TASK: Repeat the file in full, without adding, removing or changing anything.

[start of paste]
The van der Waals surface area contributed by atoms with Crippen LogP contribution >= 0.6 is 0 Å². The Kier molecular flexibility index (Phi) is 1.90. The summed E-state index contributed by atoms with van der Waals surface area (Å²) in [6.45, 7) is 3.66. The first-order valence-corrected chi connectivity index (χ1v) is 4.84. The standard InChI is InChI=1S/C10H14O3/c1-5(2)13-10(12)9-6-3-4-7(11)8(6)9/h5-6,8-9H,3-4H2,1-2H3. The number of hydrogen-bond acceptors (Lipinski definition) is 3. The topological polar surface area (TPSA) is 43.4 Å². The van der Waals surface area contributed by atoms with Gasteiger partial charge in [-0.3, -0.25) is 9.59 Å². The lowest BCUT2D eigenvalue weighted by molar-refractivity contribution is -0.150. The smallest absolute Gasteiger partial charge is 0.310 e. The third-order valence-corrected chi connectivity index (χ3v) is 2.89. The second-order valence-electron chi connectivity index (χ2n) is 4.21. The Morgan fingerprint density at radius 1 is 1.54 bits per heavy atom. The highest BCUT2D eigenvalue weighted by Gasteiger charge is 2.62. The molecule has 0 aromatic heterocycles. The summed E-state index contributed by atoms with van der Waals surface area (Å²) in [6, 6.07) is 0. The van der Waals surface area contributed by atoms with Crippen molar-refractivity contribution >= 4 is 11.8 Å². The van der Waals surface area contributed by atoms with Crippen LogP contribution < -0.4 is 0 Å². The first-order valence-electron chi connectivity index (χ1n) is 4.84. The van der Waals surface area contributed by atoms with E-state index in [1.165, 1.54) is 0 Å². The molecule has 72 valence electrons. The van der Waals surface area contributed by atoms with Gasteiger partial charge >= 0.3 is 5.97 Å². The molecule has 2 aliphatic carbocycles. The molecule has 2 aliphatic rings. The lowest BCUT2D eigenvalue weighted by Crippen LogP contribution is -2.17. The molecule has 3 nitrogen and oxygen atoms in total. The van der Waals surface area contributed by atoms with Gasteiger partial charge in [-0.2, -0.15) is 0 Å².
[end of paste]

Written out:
The van der Waals surface area contributed by atoms with Crippen LogP contribution >= 0.6 is 0 Å². The Kier molecular flexibility index (Phi) is 1.90. The summed E-state index contributed by atoms with van der Waals surface area (Å²) in [6.45, 7) is 3.66. The first-order valence-corrected chi connectivity index (χ1v) is 4.84. The standard InChI is InChI=1S/C10H14O3/c1-5(2)13-10(12)9-6-3-4-7(11)8(6)9/h5-6,8-9H,3-4H2,1-2H3. The number of hydrogen-bond acceptors (Lipinski definition) is 3. The topological polar surface area (TPSA) is 43.4 Å². The van der Waals surface area contributed by atoms with Gasteiger partial charge in [-0.3, -0.25) is 9.59 Å². The lowest BCUT2D eigenvalue weighted by molar-refractivity contribution is -0.150. The smallest absolute Gasteiger partial charge is 0.310 e. The third-order valence-corrected chi connectivity index (χ3v) is 2.89. The second-order valence-electron chi connectivity index (χ2n) is 4.21. The Morgan fingerprint density at radius 1 is 1.54 bits per heavy atom. The highest BCUT2D eigenvalue weighted by Gasteiger charge is 2.62. The molecule has 0 aromatic heterocycles. The summed E-state index contributed by atoms with van der Waals surface area (Å²) in [6, 6.07) is 0. The van der Waals surface area contributed by atoms with Crippen molar-refractivity contribution >= 4 is 11.8 Å². The van der Waals surface area contributed by atoms with Crippen LogP contribution < -0.4 is 0 Å². The first-order valence-electron chi connectivity index (χ1n) is 4.84. The van der Waals surface area contributed by atoms with E-state index in [1.165, 1.54) is 0 Å². The molecule has 72 valence electrons. The van der Waals surface area contributed by atoms with Gasteiger partial charge >= 0.3 is 5.97 Å². The molecule has 2 aliphatic carbocycles. The molecule has 2 aliphatic rings. The lowest BCUT2D eigenvalue weighted by Crippen LogP contribution is -2.17. The molecule has 3 nitrogen and oxygen atoms in total. The van der Waals surface area contributed by atoms with Gasteiger partial charge in [-0.2, -0.15) is 0 Å².